Today, consumer food and drink preferences are wildly different to what they were even a decade ago. Take the rise of veganism and non-alcoholic beverages; new trends like these have swept across the globe and have forced companies to adapt to evolving consumer demands or risk being leapfrogged by competitors.
And with an abundance of startups springing up to offer exciting new products, it’s no surprise that established multinationals are seeking guidance from innovative entrepreneurs to help them stay ahead of the curve. In fact, the State of Innovation report from Unilever revealed that about four out of five corporates (79%) and startups (78%) anticipated more collaborative work in the future.
There’s evidently a strong case to be made for closer collaboration, so let’s consider the many benefits on offer…
Are startup-corporate partnerships viable?
A cursory glance at the food and drinks industry highlights the promise of startup-corporate partnerships. Consider Diageo, the world’s largest producer of spirits; despite being a chief player in the alcoholic beverage market, Diageo has turned its head towards startups to ensure it can continue to grow and evolve.
A curious partnership, its collaboration with non-alcoholic spirit brand Seedlip offers a picture of success. Having realised the lucrativeness of non-alcoholic options in world where less people are drinking alcohol, the founder of Seedlip, Ben Branson, is seeing his drinks sold across stores, bars and restaurants across the world.
How did he get here? Largely, it was thanks to Diageo’s incubator programme, which gave the startup the resources and expertise it needed to scale. Though Seedlip continues to run independently, Diageo’s minority stake in the business has allowed it to leverage the multinational’s reach and mentorship in order to expand sustainably.
But how does Diageo benefit? Ultimately, the partnership enables the corporate to appeal to consumers looking for a refined alternative to alcohol. Rather than investing huge time and resources into the R&D needed to bridge this gap in the market, Diageo benefits from Seedlip’s ingenuity and allows it to participate in markets that were previously inaccessible.
How can startups establish partnerships with corporates?
Having considered an example of a successful partnership, how can startups effectively reach out to larger companies?
Let’s start by considering the main obstacles faced by large corporates when it comes to innovation: they’re bogged down by numbers and bureaucracy. This means they’re slow to adapt to changes, and are less willing to take risks on new ideas. That’s why so many – Nestle, PepsiCo, and Kellog, to name but a few – are launching incubator programmes to help small companies scale up, while at the same time leveraging their flexibility, risk-taking, and intuition when it comes to knowing what the consumer wants. Incubator programmes have many advantages, offering financial and technical support to startups during their crucial formative stages. Nesta estimates there are 205 incubators and 163 accelerators in the UK, offering support to a combined 7,100 businesses each year.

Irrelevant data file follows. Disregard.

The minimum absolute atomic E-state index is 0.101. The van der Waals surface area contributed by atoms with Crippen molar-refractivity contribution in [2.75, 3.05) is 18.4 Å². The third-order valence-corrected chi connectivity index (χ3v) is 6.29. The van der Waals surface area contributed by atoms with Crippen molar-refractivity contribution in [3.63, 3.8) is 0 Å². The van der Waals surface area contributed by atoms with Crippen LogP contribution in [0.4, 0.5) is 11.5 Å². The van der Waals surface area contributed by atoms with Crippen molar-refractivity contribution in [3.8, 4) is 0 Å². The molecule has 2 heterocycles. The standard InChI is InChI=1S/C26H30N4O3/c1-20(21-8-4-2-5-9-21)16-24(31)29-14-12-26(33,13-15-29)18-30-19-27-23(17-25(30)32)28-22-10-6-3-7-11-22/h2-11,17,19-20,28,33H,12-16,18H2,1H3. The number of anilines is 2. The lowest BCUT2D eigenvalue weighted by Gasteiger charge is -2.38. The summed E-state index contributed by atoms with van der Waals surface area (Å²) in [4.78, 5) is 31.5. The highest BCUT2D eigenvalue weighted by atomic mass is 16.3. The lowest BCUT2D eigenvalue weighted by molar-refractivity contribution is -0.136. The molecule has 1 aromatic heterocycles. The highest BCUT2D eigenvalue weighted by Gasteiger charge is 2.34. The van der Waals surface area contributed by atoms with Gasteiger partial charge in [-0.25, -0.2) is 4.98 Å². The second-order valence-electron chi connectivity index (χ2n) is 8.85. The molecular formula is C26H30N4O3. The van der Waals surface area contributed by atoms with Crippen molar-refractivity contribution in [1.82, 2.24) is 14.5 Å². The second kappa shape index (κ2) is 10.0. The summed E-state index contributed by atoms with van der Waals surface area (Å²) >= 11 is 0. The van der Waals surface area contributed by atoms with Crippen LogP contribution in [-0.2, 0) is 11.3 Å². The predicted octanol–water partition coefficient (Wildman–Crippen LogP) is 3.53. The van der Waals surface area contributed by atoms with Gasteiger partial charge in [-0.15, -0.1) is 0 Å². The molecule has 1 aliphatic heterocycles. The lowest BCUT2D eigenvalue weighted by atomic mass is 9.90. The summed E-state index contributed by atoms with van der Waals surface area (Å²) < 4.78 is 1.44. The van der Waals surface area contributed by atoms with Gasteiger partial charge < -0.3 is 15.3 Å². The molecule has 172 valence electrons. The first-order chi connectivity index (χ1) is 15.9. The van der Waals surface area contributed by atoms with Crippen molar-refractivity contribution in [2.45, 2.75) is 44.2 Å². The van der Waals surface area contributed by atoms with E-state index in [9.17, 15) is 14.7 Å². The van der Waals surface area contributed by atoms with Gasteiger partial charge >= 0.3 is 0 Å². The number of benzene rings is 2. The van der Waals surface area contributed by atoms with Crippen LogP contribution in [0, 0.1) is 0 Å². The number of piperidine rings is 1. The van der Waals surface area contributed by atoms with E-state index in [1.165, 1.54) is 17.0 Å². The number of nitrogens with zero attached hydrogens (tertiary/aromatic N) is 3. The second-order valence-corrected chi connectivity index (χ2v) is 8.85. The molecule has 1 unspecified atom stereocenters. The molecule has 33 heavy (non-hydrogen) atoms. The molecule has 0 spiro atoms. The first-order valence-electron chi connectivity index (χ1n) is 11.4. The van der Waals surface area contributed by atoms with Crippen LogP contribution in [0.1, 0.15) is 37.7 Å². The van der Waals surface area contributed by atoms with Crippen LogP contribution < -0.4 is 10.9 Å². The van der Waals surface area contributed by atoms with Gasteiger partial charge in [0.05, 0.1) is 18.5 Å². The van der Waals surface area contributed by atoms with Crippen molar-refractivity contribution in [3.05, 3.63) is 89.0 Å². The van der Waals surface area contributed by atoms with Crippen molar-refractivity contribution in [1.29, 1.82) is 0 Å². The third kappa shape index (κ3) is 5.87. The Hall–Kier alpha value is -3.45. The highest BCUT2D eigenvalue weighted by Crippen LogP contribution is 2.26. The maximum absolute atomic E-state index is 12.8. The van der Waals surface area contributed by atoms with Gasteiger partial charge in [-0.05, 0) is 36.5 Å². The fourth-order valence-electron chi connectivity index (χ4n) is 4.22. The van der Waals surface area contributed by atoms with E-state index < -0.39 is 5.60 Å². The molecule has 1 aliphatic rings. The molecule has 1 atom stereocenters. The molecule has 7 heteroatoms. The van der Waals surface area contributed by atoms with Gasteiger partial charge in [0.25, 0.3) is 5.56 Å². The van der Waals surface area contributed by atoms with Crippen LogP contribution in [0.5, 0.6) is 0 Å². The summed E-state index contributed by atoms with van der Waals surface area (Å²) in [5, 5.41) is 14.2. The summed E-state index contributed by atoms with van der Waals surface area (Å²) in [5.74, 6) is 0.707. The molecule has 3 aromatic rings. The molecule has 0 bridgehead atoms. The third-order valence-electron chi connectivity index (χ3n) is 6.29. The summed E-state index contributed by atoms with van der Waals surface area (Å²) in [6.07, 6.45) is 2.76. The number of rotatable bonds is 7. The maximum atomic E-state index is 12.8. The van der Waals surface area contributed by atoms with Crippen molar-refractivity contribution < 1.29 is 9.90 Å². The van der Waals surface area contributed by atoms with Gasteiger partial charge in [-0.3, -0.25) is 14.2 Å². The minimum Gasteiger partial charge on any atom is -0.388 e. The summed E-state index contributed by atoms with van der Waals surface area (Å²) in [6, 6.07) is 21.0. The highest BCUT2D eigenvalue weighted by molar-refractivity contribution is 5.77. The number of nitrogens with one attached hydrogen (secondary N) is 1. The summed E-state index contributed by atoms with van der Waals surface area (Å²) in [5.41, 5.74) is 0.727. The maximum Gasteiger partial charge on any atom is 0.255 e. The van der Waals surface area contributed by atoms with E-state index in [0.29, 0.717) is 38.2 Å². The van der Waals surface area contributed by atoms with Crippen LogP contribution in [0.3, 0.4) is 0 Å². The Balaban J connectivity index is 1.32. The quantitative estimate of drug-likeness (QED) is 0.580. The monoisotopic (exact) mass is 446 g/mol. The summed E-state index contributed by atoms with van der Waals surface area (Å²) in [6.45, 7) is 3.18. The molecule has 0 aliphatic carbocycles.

Incubator programmes are therefore the first port of call for startups seeking to get their feet off the ground and scale sustainably in the long-term.
First and foremost, startups need to think creatively about what they can offer. Importantly, they don’t necessarily need to produce new food and drink products to partner; there’s a massive demand for innovative technologies that can plug operational gaps within these multinationals, from managing stock to delivering products to stores. But regardless of what product or service a startup is offering, it’s crucial to clearly outline the benefits they bring to the table, and how they can offer solutions to issues that the corporate might be facing.
The options for startup-corporate collaborations are therefore endless, and we are sure to see a host of new partnerships emerging in the near future to bring new ideas and innovations to life.
Ritam Gandhi, Founder and Director, Studio Graphene.
Ritam worked as a consultant for a decade for the likes of Accenture and Bank of America Merrill Lynch before, in 2014, going on to launch Studio Graphene – a firm that specialises in developing blank canvas tech products for small businesses through to large corporates. Working with many startups alongside innovation teams in more established companies, the London-based agency plans, designs and builds astounding tech products for its clients. What’s more, Ritam and the team also use their experience and expertise to help leaders grow their business from ideation, to launch and beyond.
For more information visit www.studiographene.com or Studio Graphene’s social media channels: